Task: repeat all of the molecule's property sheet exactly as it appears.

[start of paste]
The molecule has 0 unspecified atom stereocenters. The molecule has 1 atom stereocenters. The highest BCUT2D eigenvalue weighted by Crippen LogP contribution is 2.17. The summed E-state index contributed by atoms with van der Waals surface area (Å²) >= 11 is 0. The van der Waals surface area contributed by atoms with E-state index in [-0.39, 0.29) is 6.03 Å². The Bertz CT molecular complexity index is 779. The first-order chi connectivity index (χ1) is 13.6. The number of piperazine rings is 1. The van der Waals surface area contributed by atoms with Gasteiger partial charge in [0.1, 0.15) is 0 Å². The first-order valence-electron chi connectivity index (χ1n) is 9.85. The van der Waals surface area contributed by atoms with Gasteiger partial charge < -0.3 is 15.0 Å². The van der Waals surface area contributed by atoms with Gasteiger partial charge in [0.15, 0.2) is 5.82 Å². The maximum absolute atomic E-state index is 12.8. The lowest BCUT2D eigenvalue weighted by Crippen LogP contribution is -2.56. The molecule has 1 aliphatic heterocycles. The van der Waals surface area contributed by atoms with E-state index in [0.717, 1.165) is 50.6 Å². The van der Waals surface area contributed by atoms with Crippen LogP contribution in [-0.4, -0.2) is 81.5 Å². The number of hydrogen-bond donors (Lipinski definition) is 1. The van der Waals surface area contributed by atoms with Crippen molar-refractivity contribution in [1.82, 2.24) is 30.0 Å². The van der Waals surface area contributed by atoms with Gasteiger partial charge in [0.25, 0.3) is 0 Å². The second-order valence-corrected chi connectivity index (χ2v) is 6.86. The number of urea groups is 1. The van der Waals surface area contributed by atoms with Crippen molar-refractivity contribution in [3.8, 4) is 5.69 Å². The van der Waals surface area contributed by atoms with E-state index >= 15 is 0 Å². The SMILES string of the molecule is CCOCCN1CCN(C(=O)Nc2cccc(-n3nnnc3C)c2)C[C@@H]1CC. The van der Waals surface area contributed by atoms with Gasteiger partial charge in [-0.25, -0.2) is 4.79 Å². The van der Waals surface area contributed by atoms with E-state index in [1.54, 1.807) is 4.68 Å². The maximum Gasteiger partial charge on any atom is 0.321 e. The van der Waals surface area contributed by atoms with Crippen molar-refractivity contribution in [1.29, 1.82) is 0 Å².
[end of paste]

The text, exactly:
The molecule has 0 unspecified atom stereocenters. The molecule has 1 atom stereocenters. The highest BCUT2D eigenvalue weighted by Crippen LogP contribution is 2.17. The summed E-state index contributed by atoms with van der Waals surface area (Å²) >= 11 is 0. The van der Waals surface area contributed by atoms with E-state index in [-0.39, 0.29) is 6.03 Å². The Bertz CT molecular complexity index is 779. The first-order chi connectivity index (χ1) is 13.6. The number of piperazine rings is 1. The van der Waals surface area contributed by atoms with Gasteiger partial charge in [0.1, 0.15) is 0 Å². The first-order valence-electron chi connectivity index (χ1n) is 9.85. The van der Waals surface area contributed by atoms with Gasteiger partial charge < -0.3 is 15.0 Å². The van der Waals surface area contributed by atoms with Gasteiger partial charge in [0.15, 0.2) is 5.82 Å². The maximum absolute atomic E-state index is 12.8. The lowest BCUT2D eigenvalue weighted by Crippen LogP contribution is -2.56. The molecule has 1 aliphatic heterocycles. The van der Waals surface area contributed by atoms with E-state index in [0.717, 1.165) is 50.6 Å². The van der Waals surface area contributed by atoms with Crippen LogP contribution in [-0.4, -0.2) is 81.5 Å². The number of hydrogen-bond donors (Lipinski definition) is 1. The van der Waals surface area contributed by atoms with Crippen molar-refractivity contribution in [1.82, 2.24) is 30.0 Å². The van der Waals surface area contributed by atoms with Gasteiger partial charge in [0.25, 0.3) is 0 Å². The second-order valence-corrected chi connectivity index (χ2v) is 6.86. The number of urea groups is 1. The van der Waals surface area contributed by atoms with Crippen molar-refractivity contribution in [3.8, 4) is 5.69 Å². The van der Waals surface area contributed by atoms with E-state index >= 15 is 0 Å². The SMILES string of the molecule is CCOCCN1CCN(C(=O)Nc2cccc(-n3nnnc3C)c2)C[C@@H]1CC. The van der Waals surface area contributed by atoms with Gasteiger partial charge in [-0.25, -0.2) is 4.79 Å². The van der Waals surface area contributed by atoms with E-state index in [1.54, 1.807) is 4.68 Å². The maximum Gasteiger partial charge on any atom is 0.321 e. The van der Waals surface area contributed by atoms with Crippen molar-refractivity contribution in [1.29, 1.82) is 0 Å².